I mean, even if they aren’t formally trained, like if they learned to play on the street, you still just cannot believe their talent and proficiency. It’s stunning. I researched how to write for some things and of course I wrote the notes and fully developed each melodic line and harmonic sequence as best I could so that they weren’t just set adrift with no anchor, but to be honest their performances are so nuanced in their own styles and voices. I stayed very loose and limber when notating articulations and transitions because to try and write something micro-specific for them to play, to shoehorn them into my limited understanding of what they were capable of, that would have just been a huge sorrowful waste of their abilities.

You did some remote recording for children’s vocals on the album at one point. How much remote recording were you able to do and what software/tools did you use to take advantage of this? Did you find it difficult to convey your feedback to the performers when doing a remote recording?

I ended up only doing that one remote session of the girls choir you mentioned from the direction of West to East. The rest of the remote sessions were actually done going the other way — East to West. Toward the end of the production phase and all through the mixing phase when I was starting to incorporate the Western soloists into the pre-mixes, I was using Jakarta as sort of my home base. So I was running remote sessions in the United Kingdom with Richard Chance, in Los Angeles with Bob Reynolds, in Boston with Annmarie Stanislaus, in Nashville with Anthony Sallee, in Phoenix with Steve Ouimette, in Amsterdam with Tina Guo, in Las Vegas with Jeff Jordan, in St. Louis with Scott Jones… I mean all over the place. I used SoundCloud to deliver WAV files to them and then they would throw those files into their DAWs to record and send the parts either back through SoundCloud or occasionally just over email if they happened to be small enough . It was fairly easy to communicate with everyone because we’d just jump into a Facebook chat and work things out. We’d talk about direction and tone and then they’d just go for it. Once I got their stuff back, I’d pre-mix a version of the track with their solos onboard and upload that newest version to SoundCloud so they could hear it and decide whether or not to tweak it or expand on an idea or subtract something or whatever. We had a lot of fun on those sessions and there were a many of laughs and a ton of memories made. It was really great fun.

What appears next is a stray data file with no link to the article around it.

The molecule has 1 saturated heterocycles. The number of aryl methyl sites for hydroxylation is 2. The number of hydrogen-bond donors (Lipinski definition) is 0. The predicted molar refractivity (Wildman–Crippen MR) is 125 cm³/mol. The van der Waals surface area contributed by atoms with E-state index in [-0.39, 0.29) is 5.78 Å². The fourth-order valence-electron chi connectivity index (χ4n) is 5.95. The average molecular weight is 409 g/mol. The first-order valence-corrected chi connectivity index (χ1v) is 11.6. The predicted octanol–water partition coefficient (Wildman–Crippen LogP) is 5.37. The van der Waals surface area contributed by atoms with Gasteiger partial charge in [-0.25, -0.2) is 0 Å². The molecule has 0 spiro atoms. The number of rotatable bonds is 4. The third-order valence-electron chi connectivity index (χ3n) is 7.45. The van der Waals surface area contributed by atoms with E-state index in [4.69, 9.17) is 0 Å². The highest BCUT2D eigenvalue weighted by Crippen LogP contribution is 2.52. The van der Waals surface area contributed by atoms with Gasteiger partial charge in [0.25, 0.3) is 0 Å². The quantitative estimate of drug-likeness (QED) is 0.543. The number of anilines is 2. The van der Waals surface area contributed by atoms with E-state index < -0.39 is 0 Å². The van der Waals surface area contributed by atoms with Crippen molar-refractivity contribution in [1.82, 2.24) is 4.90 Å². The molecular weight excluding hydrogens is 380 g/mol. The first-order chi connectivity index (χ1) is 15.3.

You have more than 50 “special guests” credited on the album – where did you find these performers? Had you worked with them before, or did you go in search of people in the required fields?

I got really lucky with vocalists. Asia is full of some incredibly talented vocalists and you don’t have to look very hard or go very far to find them. I played with a lot of street performers, especially in Japan and India. It took awhile to find the right colors in the voices that I thought would work against the Western musical landscape that I was envisioning, but I finally landed on three main male vocalists — Moweto, Iitan, and Suvi. They are all from Shanghai and I heard them all sing when I was running around there lost and not sure where I was in that big city. They were there, entertaining passers by. Killer voices, all of them. Rachel Tan is from Hong Kong and we met on SoundCloud. Rianne Fenneller has worked with a producer that I play drums for often down in Huntington Beach, so he hooked us up and we became fast friends. Rianne was born in India, her family moved to New York when she was six, and now she’s back in India again so after I went to Mumbai the second time I flew to Kochi and recorded her at her home there.